Chicago (4) vs Calgary (5):

No less an authority than myself claimed that the moves that Calgary made at the Trade Deadline made them a front runner for the cup. What a difference a little over a month makes. The Flames are still a very appealing team - on paper. The reality of the situation is a lot bleaker.

Calgarys recent troubles have been well documented. Due to guidelines in the Collective Bargaining Agreement, you cannot put someone on the Long Term IR (thus removing their salary from your cap hit) with less than 9 games left. The Flames ran into some late season injury problems and had to shuffle a few things around. Every team has run into this situation at some point.

Unfortunately for the Flames, they were literally so pressed up against the salary cap as a result of the Jokinen trade that they had to do significant shuffling. Significant shuffling that led to them putting out the best team they could...with only 15 players on the ice. Now that the playoffs are here, the Flames are free to replenish their team, but their core players have been playing 3 line hockey for the last 2 weeks. Their only goaltender has, again, played 70 games this year. Their #2 defenceman is gone for the foreseeable future. This team is beat up and ready to insert players who aren't 100% just to get some rested players on the ice.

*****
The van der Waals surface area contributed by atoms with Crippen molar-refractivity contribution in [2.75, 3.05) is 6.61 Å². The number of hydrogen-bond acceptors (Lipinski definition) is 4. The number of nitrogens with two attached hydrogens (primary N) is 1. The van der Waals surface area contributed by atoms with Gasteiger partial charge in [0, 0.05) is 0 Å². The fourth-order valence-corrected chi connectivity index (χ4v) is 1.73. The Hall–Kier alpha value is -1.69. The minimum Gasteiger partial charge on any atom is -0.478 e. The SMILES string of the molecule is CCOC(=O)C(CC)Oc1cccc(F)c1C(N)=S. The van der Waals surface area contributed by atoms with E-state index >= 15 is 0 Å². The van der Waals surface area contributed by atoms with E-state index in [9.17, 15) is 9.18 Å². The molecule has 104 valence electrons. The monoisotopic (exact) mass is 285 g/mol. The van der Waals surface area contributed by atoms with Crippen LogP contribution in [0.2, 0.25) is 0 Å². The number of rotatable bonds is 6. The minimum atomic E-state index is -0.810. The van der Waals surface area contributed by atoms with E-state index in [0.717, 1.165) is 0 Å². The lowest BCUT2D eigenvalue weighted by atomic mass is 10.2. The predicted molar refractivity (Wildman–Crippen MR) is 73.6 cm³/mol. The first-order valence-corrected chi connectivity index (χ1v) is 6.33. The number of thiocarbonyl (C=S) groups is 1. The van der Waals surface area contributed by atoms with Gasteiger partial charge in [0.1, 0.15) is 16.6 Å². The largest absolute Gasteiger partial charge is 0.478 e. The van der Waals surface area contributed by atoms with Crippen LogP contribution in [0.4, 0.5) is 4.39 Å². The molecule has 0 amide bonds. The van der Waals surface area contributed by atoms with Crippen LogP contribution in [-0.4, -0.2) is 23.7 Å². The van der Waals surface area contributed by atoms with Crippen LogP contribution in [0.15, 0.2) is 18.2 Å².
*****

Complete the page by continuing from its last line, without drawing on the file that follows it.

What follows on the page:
This isn't to say they are done for. They've definitely got an uphill battle to fight. The Blackhawks are the youngest, most exuberant team in the playoffs. They have understatedly good goaltending with Khabibulin, and should he fail somewhere down the line, they have Huet in the wings who needs to prove to this team that he's worth keeping next year. The Blackhawks are stars on the rise and this is their coming out party. If they have a weakness, naturally, it's going to be that they have next to no experience in the playoffs, except for Brian Campbell (will he disappoint again this year? Almost certainly when you consider his paycheque) and Khabibulin (sure, he won a Cup, but how will he do without Torts telling him he sucks?).